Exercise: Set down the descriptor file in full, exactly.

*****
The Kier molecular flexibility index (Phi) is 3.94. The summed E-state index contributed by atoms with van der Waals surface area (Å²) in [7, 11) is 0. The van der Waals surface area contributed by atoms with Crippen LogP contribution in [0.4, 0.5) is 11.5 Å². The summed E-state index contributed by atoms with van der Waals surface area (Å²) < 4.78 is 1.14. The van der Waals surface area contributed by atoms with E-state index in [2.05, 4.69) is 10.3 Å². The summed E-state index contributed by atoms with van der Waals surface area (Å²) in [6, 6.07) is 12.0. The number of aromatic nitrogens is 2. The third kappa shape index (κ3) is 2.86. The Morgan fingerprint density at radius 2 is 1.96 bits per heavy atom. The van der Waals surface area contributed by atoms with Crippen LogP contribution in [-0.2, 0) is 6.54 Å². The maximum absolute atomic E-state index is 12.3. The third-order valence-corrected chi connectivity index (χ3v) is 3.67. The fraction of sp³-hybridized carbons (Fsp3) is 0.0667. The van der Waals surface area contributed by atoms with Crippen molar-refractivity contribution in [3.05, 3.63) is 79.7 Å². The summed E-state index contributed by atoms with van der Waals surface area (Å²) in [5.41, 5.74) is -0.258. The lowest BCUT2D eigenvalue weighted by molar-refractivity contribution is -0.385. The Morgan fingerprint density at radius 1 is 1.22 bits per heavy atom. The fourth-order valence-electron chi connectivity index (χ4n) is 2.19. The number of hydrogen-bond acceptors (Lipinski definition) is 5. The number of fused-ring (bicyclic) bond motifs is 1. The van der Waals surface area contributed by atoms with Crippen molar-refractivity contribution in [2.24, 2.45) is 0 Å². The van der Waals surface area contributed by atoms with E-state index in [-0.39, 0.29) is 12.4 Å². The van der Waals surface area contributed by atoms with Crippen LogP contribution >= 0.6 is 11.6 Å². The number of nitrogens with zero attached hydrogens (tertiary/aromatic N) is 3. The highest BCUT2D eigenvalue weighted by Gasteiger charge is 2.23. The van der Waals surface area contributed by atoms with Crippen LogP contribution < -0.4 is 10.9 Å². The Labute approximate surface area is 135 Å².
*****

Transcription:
The Kier molecular flexibility index (Phi) is 3.94. The summed E-state index contributed by atoms with van der Waals surface area (Å²) in [7, 11) is 0. The van der Waals surface area contributed by atoms with Crippen LogP contribution in [0.4, 0.5) is 11.5 Å². The summed E-state index contributed by atoms with van der Waals surface area (Å²) < 4.78 is 1.14. The van der Waals surface area contributed by atoms with E-state index in [2.05, 4.69) is 10.3 Å². The summed E-state index contributed by atoms with van der Waals surface area (Å²) in [6, 6.07) is 12.0. The number of aromatic nitrogens is 2. The third kappa shape index (κ3) is 2.86. The Morgan fingerprint density at radius 2 is 1.96 bits per heavy atom. The van der Waals surface area contributed by atoms with Crippen LogP contribution in [-0.2, 0) is 6.54 Å². The maximum absolute atomic E-state index is 12.3. The third-order valence-corrected chi connectivity index (χ3v) is 3.67. The fraction of sp³-hybridized carbons (Fsp3) is 0.0667. The van der Waals surface area contributed by atoms with Crippen molar-refractivity contribution in [3.05, 3.63) is 79.7 Å². The summed E-state index contributed by atoms with van der Waals surface area (Å²) in [5.41, 5.74) is -0.258. The lowest BCUT2D eigenvalue weighted by molar-refractivity contribution is -0.385. The Morgan fingerprint density at radius 1 is 1.22 bits per heavy atom. The fourth-order valence-electron chi connectivity index (χ4n) is 2.19. The number of hydrogen-bond acceptors (Lipinski definition) is 5. The number of fused-ring (bicyclic) bond motifs is 1. The van der Waals surface area contributed by atoms with Crippen molar-refractivity contribution in [2.24, 2.45) is 0 Å². The van der Waals surface area contributed by atoms with E-state index in [-0.39, 0.29) is 12.4 Å². The van der Waals surface area contributed by atoms with Crippen LogP contribution >= 0.6 is 11.6 Å². The number of nitrogens with zero attached hydrogens (tertiary/aromatic N) is 3. The highest BCUT2D eigenvalue weighted by Gasteiger charge is 2.23. The van der Waals surface area contributed by atoms with Crippen LogP contribution < -0.4 is 10.9 Å². The Labute approximate surface area is 135 Å².